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The Secret: What Great Leaders Know-And Doby Kenneth Blanchard
Synopses & Reviews
The Secret answers the question, ""What do I need to do to be a great leader?"" Books on leadership abound, and most of them emphasize one or another of the ideas explored here. But only The Secret pulls all of the five essential concepts together into a coherent plan for achieving leadership success.The core idea, based on the authors' years of experience and drawn from examples of the best leaders, is that leadership comes from service. The five ways in which leaders can succeed through service are seeing and shaping the future; engaging and developing others; reinventing continuously; valuing results and relationships; and embodying the values. Each strategy is explained in detail, with exercises and tips for integrating them into the leadership matrix.The Secret is not dry dogma; the authors show their ideas at work by following the example of a struggling leader who enrolls in a mentoring program at her company. It traces her progress in understanding and applying these concepts, and her subsequent transformation into a respected and effective leader.
"Debbie, the heroine of this insipid business novella, is an archetypal customer relations executive who fails to wring improved performance from her micro-managed and dispirited subordinates. CEO Jeff takes her under his wing to impart the wisdom of 'servant leadership' as exemplified by such figures as Jimmy Carter, Spartacus and, most of all, Jesus of Nazareth. Under his mentor, Debbie realizes that a leader's role is to inspire and empower underlings both in the workplace and in their personal lives. She learns to delegate so that she can focus on 'vision' and 'values.' She commits herself to a project of 'Reinventing Continuously' and she comes to understand that, since people are essences, not constructs, it's better to leverage employees' strengths rather than trying to fix their shortcomings; hiring decisions are therefore all-important and should involve no less than four exhaustive interviews. Armed with these principles, Debbie makes a spectacular new hire, gets her team to come up with the slogan 'From Worst to First' and enlists them in continuous improvement of the work process. Soon performance skyrockets (exactly how remains somewhat mysterious), garnering Debbie a standing ovation and promotion to head of Leadership Development. Blanchard, co-author of The One Minute Manager, and Miller, an executive at the Chick-fil-A fast food chain, construct a rickety fictional matrix to support their high-minded but rather familiar leadership nostrums. Written in stilted business-school lingo (''Hi Deb! Looks like you're managing by walking around today!''), the narrative and dialogue elements come off as awkward filler that only accentuates the staleness of the truisms on offer." Publishers Weekly (Copyright Reed Business Information, Inc.)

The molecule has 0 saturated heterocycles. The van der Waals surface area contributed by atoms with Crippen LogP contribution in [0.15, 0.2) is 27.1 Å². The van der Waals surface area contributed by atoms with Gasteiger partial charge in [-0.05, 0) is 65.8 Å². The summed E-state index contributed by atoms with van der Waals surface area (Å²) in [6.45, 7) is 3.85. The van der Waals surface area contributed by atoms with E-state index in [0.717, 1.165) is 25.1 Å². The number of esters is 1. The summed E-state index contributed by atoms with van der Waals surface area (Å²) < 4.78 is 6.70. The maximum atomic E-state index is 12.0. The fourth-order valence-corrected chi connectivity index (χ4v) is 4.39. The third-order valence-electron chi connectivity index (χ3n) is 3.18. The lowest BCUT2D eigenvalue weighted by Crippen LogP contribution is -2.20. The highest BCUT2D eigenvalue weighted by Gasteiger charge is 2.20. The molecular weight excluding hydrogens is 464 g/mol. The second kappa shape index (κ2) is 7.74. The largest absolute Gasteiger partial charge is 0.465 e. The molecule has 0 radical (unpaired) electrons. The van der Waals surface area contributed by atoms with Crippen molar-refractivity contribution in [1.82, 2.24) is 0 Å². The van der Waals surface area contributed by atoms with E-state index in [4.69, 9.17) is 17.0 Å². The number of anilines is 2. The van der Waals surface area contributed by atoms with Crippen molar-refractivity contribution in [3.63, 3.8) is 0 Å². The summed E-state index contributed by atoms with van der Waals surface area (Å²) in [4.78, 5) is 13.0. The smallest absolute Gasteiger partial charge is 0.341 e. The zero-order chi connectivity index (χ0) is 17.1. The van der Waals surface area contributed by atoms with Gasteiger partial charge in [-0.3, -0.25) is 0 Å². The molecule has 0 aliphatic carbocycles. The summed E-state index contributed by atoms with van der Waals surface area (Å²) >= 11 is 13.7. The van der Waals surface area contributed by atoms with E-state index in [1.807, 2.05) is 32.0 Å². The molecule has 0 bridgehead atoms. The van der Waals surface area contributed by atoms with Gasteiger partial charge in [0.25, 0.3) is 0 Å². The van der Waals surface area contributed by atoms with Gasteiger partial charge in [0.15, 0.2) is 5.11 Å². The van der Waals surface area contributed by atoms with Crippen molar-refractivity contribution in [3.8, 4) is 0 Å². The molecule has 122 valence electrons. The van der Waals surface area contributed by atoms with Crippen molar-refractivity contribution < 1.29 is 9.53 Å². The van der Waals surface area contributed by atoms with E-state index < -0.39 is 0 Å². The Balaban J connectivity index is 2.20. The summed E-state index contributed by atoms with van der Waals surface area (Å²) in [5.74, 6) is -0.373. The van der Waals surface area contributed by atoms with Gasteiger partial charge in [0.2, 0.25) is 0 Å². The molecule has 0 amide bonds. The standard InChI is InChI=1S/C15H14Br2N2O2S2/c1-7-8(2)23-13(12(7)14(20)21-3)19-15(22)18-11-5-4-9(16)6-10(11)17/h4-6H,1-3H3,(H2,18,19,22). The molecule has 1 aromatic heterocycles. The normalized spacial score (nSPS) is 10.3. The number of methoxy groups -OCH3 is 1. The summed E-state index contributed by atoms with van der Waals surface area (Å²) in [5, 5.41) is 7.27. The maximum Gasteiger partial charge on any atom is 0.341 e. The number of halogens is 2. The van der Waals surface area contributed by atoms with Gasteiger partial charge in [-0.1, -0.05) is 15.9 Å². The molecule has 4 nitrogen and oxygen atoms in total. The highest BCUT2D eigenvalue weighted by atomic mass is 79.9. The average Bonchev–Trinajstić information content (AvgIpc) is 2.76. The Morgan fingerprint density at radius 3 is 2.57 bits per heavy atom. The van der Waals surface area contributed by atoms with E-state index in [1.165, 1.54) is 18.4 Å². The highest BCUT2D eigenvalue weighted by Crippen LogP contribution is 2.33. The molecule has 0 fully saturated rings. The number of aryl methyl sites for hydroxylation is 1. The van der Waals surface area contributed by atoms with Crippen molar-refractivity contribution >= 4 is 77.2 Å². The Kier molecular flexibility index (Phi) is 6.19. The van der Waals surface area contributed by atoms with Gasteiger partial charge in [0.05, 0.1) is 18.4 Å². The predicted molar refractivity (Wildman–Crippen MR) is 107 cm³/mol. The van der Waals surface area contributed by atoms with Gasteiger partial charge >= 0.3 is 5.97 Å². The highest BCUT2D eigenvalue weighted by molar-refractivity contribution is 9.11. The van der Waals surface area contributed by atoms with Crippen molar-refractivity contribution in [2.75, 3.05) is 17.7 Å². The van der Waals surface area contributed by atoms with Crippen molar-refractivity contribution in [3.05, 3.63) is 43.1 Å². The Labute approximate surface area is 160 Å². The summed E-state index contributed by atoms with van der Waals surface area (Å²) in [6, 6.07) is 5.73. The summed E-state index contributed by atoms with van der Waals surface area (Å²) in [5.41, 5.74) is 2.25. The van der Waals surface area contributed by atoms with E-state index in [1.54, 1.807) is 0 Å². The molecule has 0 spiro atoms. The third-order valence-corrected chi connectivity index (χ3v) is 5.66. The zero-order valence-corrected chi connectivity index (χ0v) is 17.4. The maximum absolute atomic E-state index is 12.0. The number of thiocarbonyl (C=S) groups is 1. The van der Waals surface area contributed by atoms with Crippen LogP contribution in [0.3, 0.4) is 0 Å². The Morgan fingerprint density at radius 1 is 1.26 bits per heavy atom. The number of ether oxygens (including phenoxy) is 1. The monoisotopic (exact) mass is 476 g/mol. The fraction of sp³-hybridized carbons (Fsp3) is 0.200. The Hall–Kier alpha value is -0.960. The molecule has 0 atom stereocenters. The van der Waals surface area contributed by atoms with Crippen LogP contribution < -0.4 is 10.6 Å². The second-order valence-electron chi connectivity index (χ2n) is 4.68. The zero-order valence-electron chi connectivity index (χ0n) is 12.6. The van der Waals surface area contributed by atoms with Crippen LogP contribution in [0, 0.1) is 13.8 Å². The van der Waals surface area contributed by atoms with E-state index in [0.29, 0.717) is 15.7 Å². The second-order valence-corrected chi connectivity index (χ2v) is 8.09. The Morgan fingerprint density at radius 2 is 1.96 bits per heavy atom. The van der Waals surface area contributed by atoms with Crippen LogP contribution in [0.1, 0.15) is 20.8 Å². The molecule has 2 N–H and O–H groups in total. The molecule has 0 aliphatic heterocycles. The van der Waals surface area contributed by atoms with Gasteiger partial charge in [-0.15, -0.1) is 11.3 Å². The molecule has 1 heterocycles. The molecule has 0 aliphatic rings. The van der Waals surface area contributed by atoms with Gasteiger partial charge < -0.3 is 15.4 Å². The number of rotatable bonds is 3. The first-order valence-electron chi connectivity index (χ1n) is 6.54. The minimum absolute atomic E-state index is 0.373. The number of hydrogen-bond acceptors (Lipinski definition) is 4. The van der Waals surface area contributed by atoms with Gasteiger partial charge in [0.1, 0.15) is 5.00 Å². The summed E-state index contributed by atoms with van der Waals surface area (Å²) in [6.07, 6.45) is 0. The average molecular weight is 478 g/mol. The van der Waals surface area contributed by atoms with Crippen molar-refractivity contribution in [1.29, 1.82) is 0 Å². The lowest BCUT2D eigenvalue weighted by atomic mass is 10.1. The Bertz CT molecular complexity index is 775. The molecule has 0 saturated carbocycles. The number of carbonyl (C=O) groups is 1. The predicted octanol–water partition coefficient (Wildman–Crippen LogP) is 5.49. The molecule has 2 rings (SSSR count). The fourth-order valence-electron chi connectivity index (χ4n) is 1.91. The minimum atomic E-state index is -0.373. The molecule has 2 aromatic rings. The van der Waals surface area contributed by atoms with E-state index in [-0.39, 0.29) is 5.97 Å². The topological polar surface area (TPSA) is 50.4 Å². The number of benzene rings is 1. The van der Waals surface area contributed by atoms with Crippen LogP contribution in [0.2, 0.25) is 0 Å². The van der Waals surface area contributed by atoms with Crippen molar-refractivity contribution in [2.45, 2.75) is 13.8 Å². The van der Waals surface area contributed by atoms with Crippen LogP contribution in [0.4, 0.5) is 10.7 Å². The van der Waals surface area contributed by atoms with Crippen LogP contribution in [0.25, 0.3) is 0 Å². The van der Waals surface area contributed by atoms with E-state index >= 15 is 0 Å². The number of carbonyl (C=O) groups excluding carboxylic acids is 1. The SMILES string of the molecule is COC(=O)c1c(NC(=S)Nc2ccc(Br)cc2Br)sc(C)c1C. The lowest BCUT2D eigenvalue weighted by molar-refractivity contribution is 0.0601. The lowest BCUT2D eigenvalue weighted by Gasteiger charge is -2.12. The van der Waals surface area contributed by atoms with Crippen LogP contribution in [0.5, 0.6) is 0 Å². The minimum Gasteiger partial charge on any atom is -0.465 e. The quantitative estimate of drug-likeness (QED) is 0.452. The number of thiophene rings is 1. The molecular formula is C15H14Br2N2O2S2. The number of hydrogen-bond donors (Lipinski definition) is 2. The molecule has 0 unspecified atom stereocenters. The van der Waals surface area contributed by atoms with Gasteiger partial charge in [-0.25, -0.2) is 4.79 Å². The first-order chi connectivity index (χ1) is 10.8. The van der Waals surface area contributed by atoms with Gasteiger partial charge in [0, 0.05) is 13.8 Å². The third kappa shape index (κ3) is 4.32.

Debbie, a struggling leader, finds herself about to lose her job due to poor performance. In a desperate attempt to save her career, she enrolls in a new mentoring program and learns to become a serving leader rather than a self-serving leader.
About the Author
Mark Miller is Founder and Editor of EndUserSharePoint.com. Founding member of NothingbutSharePoint.com He is currently Director of Global Strategy and Senior Storyteller at Fpweb.net. His main expertise is in developing and building live online communities built around specific market verticals. He also speaks extensively on the SharePoint circuit.
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